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Conversation  |  Founder & Director, India Art Fair

Neha Kirpal

In Conversation with
Katie Fallen
New Delhi, 15 January 2016
Image: Neha Kirpal, Founder and Director, India Art Fair. © Abhishek bali photography
Image: Neha Kirpal, Founder and Director, India Art Fair. © Abhishek bali photography

On 28th January 2016,

the 8th edition of India Art Fair will open to the public in New Delhi. Founded by Neha Kirpal, the fair has grown into South Asia’s leading platform for modern and contemporary art, and a portal to the region’s cultural landscape.

Not driven solely by the desires of the art market, India Art Fair takes inspiration from other global art expositions, such as the Venice Biennale, and as such brings together institutions, curators, gallerists, collectors, academics, and the general public. Kirpal has carved out a unique platform for South Asian art, where both the market and education co-exist, with the aim of increasing discourse and growing global interest in this region's modern and contemporary art.

Prior to the fair’s opening Ocula discussed with Kirpal her motivations for founding the event, the challenges she faces, how India Art Fair stands out from the crowd, and her plans for the future.

Before founding India Art Fair, you worked in events, marketing and PR. How do you feel your background has influenced the nature of India Art Fair?

I've always been interested in culture and creative spaces. I moved back to India from the UK because the untapped potential of the cultural spaces here was very exciting. The vision for the India Art Fair has always been to make art more accessible and less intimidating to a wider pool of people, and for this my experience in marketing and PR has undoubtedly been of use to me.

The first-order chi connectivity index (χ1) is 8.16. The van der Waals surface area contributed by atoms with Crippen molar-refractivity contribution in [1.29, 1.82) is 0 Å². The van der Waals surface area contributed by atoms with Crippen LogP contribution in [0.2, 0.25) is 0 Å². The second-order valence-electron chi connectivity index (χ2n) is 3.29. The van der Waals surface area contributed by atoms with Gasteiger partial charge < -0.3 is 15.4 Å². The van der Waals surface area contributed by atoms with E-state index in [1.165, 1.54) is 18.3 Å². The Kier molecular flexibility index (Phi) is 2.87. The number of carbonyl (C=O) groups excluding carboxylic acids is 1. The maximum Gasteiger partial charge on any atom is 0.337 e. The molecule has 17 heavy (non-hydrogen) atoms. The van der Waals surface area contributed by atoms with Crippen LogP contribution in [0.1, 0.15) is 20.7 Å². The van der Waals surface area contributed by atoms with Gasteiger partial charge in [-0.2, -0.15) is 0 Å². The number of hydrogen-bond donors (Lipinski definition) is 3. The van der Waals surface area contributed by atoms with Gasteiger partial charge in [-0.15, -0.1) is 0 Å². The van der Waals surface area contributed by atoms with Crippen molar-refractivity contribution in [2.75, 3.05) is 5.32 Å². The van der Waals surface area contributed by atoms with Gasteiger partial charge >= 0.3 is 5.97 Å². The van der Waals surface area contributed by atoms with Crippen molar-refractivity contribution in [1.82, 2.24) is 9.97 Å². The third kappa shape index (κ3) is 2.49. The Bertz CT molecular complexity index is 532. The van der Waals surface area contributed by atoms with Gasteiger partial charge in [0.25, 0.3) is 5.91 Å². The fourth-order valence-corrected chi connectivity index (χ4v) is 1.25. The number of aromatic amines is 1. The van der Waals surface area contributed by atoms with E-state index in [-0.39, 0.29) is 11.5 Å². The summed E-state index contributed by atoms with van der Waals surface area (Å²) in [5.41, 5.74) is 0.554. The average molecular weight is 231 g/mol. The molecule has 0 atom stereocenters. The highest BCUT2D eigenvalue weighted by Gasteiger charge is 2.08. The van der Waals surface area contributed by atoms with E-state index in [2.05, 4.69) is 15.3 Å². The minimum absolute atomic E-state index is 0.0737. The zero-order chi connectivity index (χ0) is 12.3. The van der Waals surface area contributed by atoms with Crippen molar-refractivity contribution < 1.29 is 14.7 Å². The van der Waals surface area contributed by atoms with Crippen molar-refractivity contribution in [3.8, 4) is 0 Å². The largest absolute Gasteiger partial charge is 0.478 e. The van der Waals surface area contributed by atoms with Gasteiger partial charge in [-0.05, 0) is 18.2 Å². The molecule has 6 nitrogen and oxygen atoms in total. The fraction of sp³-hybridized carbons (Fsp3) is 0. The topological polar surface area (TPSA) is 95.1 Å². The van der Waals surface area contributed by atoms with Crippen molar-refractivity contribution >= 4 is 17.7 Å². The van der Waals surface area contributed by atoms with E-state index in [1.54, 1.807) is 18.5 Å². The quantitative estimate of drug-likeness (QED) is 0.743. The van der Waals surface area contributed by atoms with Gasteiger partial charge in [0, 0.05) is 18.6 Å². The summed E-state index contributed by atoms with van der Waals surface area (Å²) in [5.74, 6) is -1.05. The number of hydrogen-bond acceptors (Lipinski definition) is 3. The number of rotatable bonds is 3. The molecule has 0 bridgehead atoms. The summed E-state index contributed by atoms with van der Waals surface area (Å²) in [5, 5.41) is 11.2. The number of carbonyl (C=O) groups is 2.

The academic qualification I gained whilst studying for my Masters has definitely helped, but it was really living in London, seeing the huge variety of art, and the accessibility of it that inspired me to open up a world that was (and to a certain extent still is) quite closed in India. It inspired me to be a pioneer in this field and create something that didn’t exist in India, and yet was much needed. I am a patriot at heart and delighted to have contributed to the growth of the contemporary Indian art scene by creating a sustainable business model, and make it an example in the creative industries, for others to follow.

Image: N. Ramachandran, "@"-8 (doors partially opened), 2015. Mixed Media, 59 x 59 x 5.5 inches. Courtesy Apparao Galleries and India Art Fair 2016

You first launched India Art Fair in 2008, just after Lehman Brothers collapsed, it must have been a difficult time to launch an art event? Now, in its 8th edition, what are the greatest challenges you face in presenting the event?

Whilst the Indian art market has shown significant growth in the past five to seven years, it is still in its developing stages. As such, we need to stay attuned to its changes, and be adept to develop and grow. It’s an exciting phase for the market now; there is significant international interest building for South Asian art, and contemporary Indian artists are gaining significant recognition across the globe. Also an ongoing concern is the need for more government support and better infrastructure at art events in the country. 

We have had some help from the Indian government, such as when they granted us temporary museum status. However, there is a lot more to be done; we need to convince various government departments that contemporary art is good for the economy, good for India’s image as a country, and deserves the government’s help. Red tape is a real issue, and every year we work hard with our exhibitors to make sure that the fair goes smoothly.